Fiction: The End of History by Charles Rammelkamp
The End of History
by Charles Rammelkamp
“There are two accidents at the front of the plane, two window exits and two exits in the rear of the plane,” the stewardess said, explaining the emergency evacuation procedures and safety precautions in the airplane.
Paul Eppinghaus sat bolt upright in his seat. Did she say accidents? None of the other passengers seemed to notice. He had only listened to the usual litany with half an ear. But he could have sworn she’d said “accidents.” And what if she had? He smiled grimly at his superstitious reasoning. Was it some sort of supernatural warning? Did some power put the words into her mouth? He looked over at Jared, who was in the same dozing posture he had been in a moment before. The semiconsciousness of travel sleep, no different on an airplane than on a train or a bus.
He’d been dreaming, or half dreaming and half imagining, a terrorist hijacking. Sitting in a plane on the runway of an abandoned airport in the middle of the desert while the terrorist kidnappers made demands for weapons and the release of political prisoners, and the statesmen in the capitol refused to give in to them; it would only encourage more hijackings, they said; they had to stand tough, not give in. Meanwhile, one by one, the passengers were humiliated and beaten up, made to say certain things in tape recorded messages. One army officer was shot to death right in the airplane; the noise was deafening and the stench of gunpowder overwhelming, and then a foul-smelling swarthy little man with an automatic rifle started trying to make Eppinghaus read an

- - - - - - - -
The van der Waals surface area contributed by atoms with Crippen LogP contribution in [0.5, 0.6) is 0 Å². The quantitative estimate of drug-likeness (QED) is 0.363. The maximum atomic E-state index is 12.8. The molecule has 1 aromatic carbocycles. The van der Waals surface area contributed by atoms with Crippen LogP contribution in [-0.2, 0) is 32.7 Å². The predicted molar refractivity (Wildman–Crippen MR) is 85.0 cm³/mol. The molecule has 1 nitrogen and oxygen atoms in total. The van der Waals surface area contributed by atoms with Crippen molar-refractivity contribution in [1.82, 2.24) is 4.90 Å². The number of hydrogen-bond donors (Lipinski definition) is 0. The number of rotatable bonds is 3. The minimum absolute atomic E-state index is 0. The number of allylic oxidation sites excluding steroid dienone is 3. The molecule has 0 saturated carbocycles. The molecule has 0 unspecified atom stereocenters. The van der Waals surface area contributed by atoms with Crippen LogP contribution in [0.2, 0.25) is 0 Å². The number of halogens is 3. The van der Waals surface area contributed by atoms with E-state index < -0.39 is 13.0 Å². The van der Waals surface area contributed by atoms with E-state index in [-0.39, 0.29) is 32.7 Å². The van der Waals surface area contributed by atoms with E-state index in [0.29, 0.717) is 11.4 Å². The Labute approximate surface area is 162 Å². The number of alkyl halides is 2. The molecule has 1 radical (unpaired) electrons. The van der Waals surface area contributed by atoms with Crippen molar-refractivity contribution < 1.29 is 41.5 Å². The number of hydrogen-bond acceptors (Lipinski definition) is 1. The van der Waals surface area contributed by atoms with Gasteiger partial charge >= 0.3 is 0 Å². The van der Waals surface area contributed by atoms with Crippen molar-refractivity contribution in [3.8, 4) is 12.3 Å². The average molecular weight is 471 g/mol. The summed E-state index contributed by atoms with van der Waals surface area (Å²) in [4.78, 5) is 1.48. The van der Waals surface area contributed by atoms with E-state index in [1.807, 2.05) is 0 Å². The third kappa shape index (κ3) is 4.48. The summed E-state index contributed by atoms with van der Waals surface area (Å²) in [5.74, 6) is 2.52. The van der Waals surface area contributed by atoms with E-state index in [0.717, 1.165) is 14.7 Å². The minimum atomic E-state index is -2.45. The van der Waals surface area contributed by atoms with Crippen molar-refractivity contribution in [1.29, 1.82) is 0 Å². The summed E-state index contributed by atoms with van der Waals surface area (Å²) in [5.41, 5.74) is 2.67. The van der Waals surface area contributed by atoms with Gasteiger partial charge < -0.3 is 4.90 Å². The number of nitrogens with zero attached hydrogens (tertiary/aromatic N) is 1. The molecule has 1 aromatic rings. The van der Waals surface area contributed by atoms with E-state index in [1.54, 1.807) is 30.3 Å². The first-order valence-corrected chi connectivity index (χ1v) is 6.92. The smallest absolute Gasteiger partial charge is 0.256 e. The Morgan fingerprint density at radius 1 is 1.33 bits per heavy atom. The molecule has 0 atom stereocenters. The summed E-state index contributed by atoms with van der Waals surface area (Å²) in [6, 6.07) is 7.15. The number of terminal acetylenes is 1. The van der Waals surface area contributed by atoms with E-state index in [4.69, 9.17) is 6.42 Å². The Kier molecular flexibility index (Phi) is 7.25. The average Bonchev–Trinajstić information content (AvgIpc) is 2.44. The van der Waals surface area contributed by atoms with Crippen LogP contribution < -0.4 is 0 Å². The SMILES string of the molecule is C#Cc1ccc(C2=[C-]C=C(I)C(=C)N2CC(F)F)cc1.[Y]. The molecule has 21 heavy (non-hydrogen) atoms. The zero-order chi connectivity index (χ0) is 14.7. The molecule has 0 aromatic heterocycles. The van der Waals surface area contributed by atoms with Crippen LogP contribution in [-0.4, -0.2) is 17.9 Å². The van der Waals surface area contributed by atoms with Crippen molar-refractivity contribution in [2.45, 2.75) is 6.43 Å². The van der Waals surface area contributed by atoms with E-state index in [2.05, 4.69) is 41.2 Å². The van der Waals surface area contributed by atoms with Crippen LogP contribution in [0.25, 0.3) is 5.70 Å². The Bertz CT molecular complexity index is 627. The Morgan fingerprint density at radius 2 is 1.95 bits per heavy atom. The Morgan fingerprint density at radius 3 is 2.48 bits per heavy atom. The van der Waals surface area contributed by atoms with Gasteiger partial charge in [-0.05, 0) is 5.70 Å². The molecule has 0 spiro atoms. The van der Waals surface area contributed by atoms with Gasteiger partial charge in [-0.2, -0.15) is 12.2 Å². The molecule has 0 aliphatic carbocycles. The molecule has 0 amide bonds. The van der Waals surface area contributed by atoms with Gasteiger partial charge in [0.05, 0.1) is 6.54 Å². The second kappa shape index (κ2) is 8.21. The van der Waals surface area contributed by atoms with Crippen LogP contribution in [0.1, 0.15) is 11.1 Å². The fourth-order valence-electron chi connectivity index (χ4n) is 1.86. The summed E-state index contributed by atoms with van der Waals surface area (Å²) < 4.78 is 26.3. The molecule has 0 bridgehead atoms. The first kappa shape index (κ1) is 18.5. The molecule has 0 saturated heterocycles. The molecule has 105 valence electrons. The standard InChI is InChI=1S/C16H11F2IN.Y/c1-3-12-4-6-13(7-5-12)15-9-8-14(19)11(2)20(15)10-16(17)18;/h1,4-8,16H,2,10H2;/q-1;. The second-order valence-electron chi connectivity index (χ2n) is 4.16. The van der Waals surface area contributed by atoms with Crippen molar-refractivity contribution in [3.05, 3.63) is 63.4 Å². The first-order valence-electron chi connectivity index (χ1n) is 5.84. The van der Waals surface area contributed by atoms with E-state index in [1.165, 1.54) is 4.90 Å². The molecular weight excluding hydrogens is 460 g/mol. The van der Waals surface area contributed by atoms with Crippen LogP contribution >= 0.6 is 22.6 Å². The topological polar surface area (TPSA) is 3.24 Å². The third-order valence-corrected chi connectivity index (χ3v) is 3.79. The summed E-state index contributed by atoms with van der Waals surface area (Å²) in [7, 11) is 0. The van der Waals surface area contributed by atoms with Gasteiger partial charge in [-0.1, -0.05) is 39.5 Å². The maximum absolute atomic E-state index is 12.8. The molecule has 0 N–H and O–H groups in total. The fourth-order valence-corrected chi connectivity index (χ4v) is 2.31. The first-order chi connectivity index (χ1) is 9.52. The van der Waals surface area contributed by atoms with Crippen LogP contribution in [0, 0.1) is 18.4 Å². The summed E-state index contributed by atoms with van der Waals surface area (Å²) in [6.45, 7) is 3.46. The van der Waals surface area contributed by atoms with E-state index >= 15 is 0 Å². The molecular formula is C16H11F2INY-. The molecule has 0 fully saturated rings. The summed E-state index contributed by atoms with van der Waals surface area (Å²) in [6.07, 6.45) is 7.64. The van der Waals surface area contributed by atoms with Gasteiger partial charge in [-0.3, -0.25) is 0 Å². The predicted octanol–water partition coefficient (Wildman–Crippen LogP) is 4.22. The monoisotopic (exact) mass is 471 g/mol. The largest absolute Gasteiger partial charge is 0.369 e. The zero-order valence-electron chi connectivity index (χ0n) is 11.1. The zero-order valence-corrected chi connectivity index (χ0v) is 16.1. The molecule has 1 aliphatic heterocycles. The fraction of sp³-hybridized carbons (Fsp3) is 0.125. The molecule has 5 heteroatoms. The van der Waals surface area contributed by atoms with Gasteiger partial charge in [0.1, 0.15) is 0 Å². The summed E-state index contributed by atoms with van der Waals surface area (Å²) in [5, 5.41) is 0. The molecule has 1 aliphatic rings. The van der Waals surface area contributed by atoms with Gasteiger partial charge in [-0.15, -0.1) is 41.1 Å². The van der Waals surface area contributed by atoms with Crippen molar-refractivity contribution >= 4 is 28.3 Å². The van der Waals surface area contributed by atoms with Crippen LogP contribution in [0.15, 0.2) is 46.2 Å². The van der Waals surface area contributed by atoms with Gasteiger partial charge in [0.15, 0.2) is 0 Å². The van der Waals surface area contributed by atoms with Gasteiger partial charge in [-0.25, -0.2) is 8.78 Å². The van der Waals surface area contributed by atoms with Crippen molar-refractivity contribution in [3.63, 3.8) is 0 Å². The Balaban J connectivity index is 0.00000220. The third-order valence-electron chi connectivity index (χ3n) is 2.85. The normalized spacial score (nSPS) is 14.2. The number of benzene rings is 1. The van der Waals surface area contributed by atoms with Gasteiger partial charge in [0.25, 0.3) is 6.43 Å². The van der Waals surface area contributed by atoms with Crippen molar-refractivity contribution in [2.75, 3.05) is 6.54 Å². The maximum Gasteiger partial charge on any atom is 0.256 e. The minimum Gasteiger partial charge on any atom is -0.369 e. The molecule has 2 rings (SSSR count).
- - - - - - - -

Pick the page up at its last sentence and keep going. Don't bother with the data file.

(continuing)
ungrammatical statement praising his captors and pleading that their demands be met.
He tried playing dumb, and the little man lost patience and stabbed him in the forehead with the butt of his rifle. The pain swallowed him up, it was so devastating. Eppinghaus had just been experiencing the pain, actually huddling up in a fetal ball on the seat, when the stewardess’ voice woke him up.
Eppinghaus glanced over at his nephew, Jared. “It’ll be nice to see Potawatomi Falls again, in spite of the circumstances.” They were flying from Baltimore out to Michigan for the funeral of Eppinghaus’ father, Jared’s grandfather.
Eppinghaus felt warm and elated; he felt as if he’d made a great breakthrough in
communications with his nephew, and he started to talk, non-stop, to lecture, gesturing with the white plastic fork that came with his breakfast as though it were a piece of schoolroom chalk. He harangued Jared about Amerigo Vespucci, his principal historical interest, until they got to Detroit to catch the connecting flight to Grand Rapids, relating arcane facts about Amerigo’s childhood, how he had been one of four boys, how his mother, whose name was Mona Lisa, had been partial to her first-born son Antonio but how the other two brothers, Girolamo, a Hierosolymite friar in Rhodes, and Bernardo, a sort of vagabond adventurer in Hungary, had both looked to Amerigo as the brother to confide in; they preferred to write to Amerigo than to Antonio.